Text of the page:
Local View: Referedum fatigue.

While the rest of the country has been concerned with referendum fever us here in Birmingham could be said to be suffering from referendum fatigue.

For nearly a whole year the Birmingham Mail has been running a vicious and derogatory campaign against Birmingham City Council (BCC) to force them into holding a referendum on whether the city should have an elected mayor.

The Mail is the largest selling of the Birmingham papers with a circulation of well over 80, 00 copies a day. Yet despite those impressive stats the Mail has struggled to get anywhere near their objective of 36, 000 (5% of the Birmingham electorate) signatures it needs to force through a referendum.

What is truly shocking though is that despite the paper stagnating around 10,000 signatures it has gone on to use the campaign as a platform to deride the current conservative led administration and at every point been pretty disingenuous with the truth.

For example it kicked of the campaign with a ‘Big Debate’. The event was reported in revered tones as if it was the feeding of the five thousand. In truth only 82 people out of an electorate of a million bothered to turn up. One wonders how many of that 82 were Mail staff….

Despite this apathetic, or is that pathetic, start the Mail pushed on. Why? Because it was never anything to do with gaining a new executive for Birmingham. It was a personal & nasty campaign against the current Conservative administration that also, conveniently, sold a few more copies. They also regularly glossed over the fact that the estimated cost of holding the referendum would cost the Birmingham tax payer £350,000.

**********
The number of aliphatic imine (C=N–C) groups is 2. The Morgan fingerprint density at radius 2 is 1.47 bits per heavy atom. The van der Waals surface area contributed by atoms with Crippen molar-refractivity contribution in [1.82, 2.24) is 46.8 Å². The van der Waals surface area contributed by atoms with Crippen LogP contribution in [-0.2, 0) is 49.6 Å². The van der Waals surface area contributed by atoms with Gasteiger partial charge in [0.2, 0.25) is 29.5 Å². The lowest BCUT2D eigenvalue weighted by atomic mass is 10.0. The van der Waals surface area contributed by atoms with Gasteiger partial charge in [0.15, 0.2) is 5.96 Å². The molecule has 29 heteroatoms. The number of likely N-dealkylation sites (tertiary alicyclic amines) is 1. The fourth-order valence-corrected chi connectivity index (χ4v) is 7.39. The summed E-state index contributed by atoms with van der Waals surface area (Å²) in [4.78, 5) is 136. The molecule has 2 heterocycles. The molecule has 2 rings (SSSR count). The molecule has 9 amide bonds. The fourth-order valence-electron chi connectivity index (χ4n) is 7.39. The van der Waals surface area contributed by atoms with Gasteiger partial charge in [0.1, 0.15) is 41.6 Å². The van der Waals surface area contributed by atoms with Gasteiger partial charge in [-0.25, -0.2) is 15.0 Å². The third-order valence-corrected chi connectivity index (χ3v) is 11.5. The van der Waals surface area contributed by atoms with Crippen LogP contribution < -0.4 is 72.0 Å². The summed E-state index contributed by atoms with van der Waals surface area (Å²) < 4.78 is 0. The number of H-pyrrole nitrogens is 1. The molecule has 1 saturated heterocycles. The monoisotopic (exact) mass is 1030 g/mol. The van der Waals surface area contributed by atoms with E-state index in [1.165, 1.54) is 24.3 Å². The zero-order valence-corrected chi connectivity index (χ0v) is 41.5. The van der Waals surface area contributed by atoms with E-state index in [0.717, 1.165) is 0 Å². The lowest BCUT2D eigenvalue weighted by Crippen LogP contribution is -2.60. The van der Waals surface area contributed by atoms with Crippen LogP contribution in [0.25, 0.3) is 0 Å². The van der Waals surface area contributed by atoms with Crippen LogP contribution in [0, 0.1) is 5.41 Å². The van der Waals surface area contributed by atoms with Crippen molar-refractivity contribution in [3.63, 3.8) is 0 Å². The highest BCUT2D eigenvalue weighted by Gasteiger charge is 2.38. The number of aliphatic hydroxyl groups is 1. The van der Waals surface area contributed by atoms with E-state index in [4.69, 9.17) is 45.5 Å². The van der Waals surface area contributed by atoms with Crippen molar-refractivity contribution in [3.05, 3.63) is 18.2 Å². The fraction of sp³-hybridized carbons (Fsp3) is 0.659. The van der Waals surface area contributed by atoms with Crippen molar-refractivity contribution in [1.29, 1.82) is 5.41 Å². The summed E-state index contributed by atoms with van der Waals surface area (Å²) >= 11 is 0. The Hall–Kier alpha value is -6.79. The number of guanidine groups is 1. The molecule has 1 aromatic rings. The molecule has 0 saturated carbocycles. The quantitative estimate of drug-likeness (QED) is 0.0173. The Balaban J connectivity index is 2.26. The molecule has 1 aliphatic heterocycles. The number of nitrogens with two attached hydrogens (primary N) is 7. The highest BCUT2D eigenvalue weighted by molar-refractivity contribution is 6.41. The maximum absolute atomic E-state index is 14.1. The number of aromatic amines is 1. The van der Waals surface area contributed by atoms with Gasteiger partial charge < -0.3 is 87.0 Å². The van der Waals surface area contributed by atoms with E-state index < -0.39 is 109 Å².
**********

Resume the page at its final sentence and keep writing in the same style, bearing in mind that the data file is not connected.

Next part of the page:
The paper’s chief charge against BCC is that it won’t give the people what they want. Plenty of other hyperbole was used to join the affray here including your classic moral high horse-isms such as ‘democracy’ and ‘accountability’ etc. Well now the campaign is a nearly a year old and must close (that Local Government Act again) and the people have shown what they want. They want what they voted for in the first place. And that wasn’t an extra layer of bureaucracy that an elected mayor would entail.

Recently the Mail has realised that its campaign hasn’t done quite as well as expected. They are now pleading with the Secretary of State for Local Government, Hazel Blears, to simply give them a referendum on the elected mayor question. I know that she’s not the most respected individual in the cabinet (or even in the history of Parliamentary Democracy) but surely even Blears can work out that if you can’t raise much over 1% of the electorate to vote then you don’t have much of a case.

I would back a referendum if there was public call for one but quite frankly there is not. If a well orchestrated campaign by a major media outlet can’t achieve the 5% statutory benchmark then an objective assessment of the issue has to be that nobody wants one.

It does however raise a question regarding untrammelled power of the media in politics. Neil Kinnock’s hopes of being Prime Minister were dashed (yet again) in 1992 partly at least, and I would say significantly because of, the negative media campaign against him. It’s safe to say that having you face splashed on the front of a leading ‘Red Top’ on election day with the headline ‘if Neil Kinnock wins today will the last person to leave Britain please turns out the lights’ is the kind of thing that turns most voters against a party. Conversely it was Blair’s awareness of the media’s power, and his courting of Murdoch, that contributed to his landslide victory in 1997.

I am the last person that would advocate any state intervention when the freedom of the press is concerned but I think it is important to remember that most elements that make up a democracy have an agenda. This time the Birmingham Mail just picked the wrong one.


One thought on “Local View: Referedum fatigue.

  1. This campaign has next to nil grassroots support – it was a desperate last throw of the die by a Labour group who do not have the cojones to win back power the old-fashioned way.

    If the Mail campaign managed to sell a few more papers it would be understandable…The actual impact is a jaw-dropping 7% fall in sales over the last year.

    This appeal to Blears is risible. The senior management at the Mail would benefit from learning how to accept defeat gracefully.

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